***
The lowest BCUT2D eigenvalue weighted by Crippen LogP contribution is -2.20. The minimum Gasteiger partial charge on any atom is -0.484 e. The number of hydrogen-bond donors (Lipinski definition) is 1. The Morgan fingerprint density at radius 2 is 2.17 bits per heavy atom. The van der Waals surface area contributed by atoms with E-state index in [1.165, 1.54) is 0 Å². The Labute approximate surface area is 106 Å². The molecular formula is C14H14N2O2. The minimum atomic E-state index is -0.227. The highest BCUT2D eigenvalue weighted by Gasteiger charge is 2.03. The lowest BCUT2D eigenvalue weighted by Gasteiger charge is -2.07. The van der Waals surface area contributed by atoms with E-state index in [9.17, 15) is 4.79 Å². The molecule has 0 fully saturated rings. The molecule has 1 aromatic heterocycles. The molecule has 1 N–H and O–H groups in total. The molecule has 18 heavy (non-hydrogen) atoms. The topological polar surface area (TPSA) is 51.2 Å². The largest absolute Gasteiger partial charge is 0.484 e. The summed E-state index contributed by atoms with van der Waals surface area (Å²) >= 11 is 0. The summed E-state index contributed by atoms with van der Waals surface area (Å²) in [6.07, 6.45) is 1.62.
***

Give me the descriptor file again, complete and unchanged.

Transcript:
The lowest BCUT2D eigenvalue weighted by Crippen LogP contribution is -2.20. The minimum Gasteiger partial charge on any atom is -0.484 e. The number of hydrogen-bond donors (Lipinski definition) is 1. The Morgan fingerprint density at radius 2 is 2.17 bits per heavy atom. The van der Waals surface area contributed by atoms with E-state index in [1.165, 1.54) is 0 Å². The Labute approximate surface area is 106 Å². The molecular formula is C14H14N2O2. The minimum atomic E-state index is -0.227. The highest BCUT2D eigenvalue weighted by Gasteiger charge is 2.03. The lowest BCUT2D eigenvalue weighted by Gasteiger charge is -2.07. The van der Waals surface area contributed by atoms with E-state index in [9.17, 15) is 4.79 Å². The molecule has 0 fully saturated rings. The molecule has 1 aromatic heterocycles. The molecule has 1 N–H and O–H groups in total. The molecule has 18 heavy (non-hydrogen) atoms. The topological polar surface area (TPSA) is 51.2 Å². The largest absolute Gasteiger partial charge is 0.484 e. The summed E-state index contributed by atoms with van der Waals surface area (Å²) >= 11 is 0. The summed E-state index contributed by atoms with van der Waals surface area (Å²) in [6.07, 6.45) is 1.62.